Mental Health and COVID-19, expert shares advice

Action News Now Telemundo Reporter Johan Castellanos spoke to Butte County Behavioral Health Officer, Holli Drobny. She shares mental health advice during social distancing, quarantine or isolation.

Posted: Mar 19, 2020 5:06 PM
Updated: Mar 19, 2020 5:09 PM

BUTTE COUNTY, Calif. – Action News Now spoke to Butte County Behavioral Health Officer, Holli Drobny. She shares mental health advice during social distancing, quarantine or isolation.

Drobny said it's important to remember that there are many things going on in people’s lives that are stressors or causing anxiety without a pandemic going on.

"Think about how our community has gone through Camp Fire, and we’ve seen a lot of trauma in our community members. If you’re feeling any resurgent of that anxiety that you felt during that disaster that’s totally normal," Drobny said.

However, this situation could bring different feelings since it's a quarantine and social distancing standards. Drobny said people could have more feelings of loneliness, not being able to connect with support groups, the frustration of not knowing how long this could last. There could be anger if people feel they have been unintentionally exposed to potential illness.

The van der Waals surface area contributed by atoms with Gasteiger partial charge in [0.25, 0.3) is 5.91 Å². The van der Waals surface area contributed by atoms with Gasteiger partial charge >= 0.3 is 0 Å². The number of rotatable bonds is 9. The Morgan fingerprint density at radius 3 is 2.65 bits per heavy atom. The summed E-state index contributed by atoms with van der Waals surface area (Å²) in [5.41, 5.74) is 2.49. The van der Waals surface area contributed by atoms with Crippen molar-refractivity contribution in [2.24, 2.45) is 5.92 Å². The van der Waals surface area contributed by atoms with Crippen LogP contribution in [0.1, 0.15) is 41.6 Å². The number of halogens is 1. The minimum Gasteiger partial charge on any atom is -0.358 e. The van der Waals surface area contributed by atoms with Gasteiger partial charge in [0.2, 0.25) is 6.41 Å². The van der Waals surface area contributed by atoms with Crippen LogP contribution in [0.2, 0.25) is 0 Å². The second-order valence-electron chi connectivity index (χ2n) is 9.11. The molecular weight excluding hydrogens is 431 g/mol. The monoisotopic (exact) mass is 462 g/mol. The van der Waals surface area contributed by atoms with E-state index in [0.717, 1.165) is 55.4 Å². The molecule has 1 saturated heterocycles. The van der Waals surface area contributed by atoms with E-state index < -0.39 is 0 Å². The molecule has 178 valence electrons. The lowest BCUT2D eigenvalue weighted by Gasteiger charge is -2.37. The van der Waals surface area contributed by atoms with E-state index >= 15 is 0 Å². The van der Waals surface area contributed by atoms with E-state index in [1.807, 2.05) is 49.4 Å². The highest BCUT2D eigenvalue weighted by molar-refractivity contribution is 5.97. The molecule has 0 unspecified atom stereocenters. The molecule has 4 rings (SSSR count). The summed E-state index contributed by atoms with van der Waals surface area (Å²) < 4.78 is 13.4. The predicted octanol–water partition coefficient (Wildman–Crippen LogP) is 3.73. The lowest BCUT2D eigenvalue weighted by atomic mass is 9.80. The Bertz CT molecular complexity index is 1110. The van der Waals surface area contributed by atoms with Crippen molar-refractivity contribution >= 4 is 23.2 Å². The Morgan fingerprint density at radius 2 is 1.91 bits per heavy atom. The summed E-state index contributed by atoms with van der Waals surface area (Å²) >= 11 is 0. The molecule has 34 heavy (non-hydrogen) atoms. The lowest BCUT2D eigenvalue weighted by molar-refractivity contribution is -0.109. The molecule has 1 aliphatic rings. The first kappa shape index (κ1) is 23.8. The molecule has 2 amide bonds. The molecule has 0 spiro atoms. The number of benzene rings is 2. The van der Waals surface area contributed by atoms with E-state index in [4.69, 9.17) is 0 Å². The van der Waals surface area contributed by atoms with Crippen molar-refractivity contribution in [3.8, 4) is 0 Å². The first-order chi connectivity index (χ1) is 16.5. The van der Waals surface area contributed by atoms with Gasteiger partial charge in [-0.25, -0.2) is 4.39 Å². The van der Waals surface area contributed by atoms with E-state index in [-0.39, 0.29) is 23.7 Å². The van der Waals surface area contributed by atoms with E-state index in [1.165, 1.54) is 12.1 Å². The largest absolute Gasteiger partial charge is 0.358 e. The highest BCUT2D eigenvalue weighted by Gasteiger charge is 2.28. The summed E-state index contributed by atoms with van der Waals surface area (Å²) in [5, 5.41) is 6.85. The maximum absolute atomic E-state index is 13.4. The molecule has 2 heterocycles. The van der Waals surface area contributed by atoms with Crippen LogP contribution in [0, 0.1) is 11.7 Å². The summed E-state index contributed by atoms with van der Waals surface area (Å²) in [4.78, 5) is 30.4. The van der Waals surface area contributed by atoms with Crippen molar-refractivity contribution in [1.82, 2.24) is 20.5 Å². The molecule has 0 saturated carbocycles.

"Good news, is we are a community of resilience, we’ve been through hard times and know that there is hope on the other side," Drobny said.

It's also important for people to find a trusted source of information for the coronavirus and rely on it, Drobny said.

"But also don’t try to consume as much information as possible because that can increase anxiety and stressors," Drobny said. "It’s good to limit your time on social media."

Another point that Drobny made is when you’re in physical isolation to not be emotionally and socially be isolated.

"Human connectedness is the main thing that can combat loneliness, anxiety, feelings of the unknown," Drobny said. "Take advantage of the resources you have available to stay connected."

Thanks to technology, people can stay in touch with friends and loved ones through social media, text, facetime, and more.

Butte County Public Health said if you feel that your symptoms of stress and anxiety are causing you to have trouble sleeping or eating – if they last longer than two weeks, behavioral health advises you to reach out to a health care provider and get additional support.

The Behavioral Health Crisis and Access Line can be reached at 530-891-2810. For additional information, CLICK HERE

For continuing coronavirus coverage, CLICK HERE

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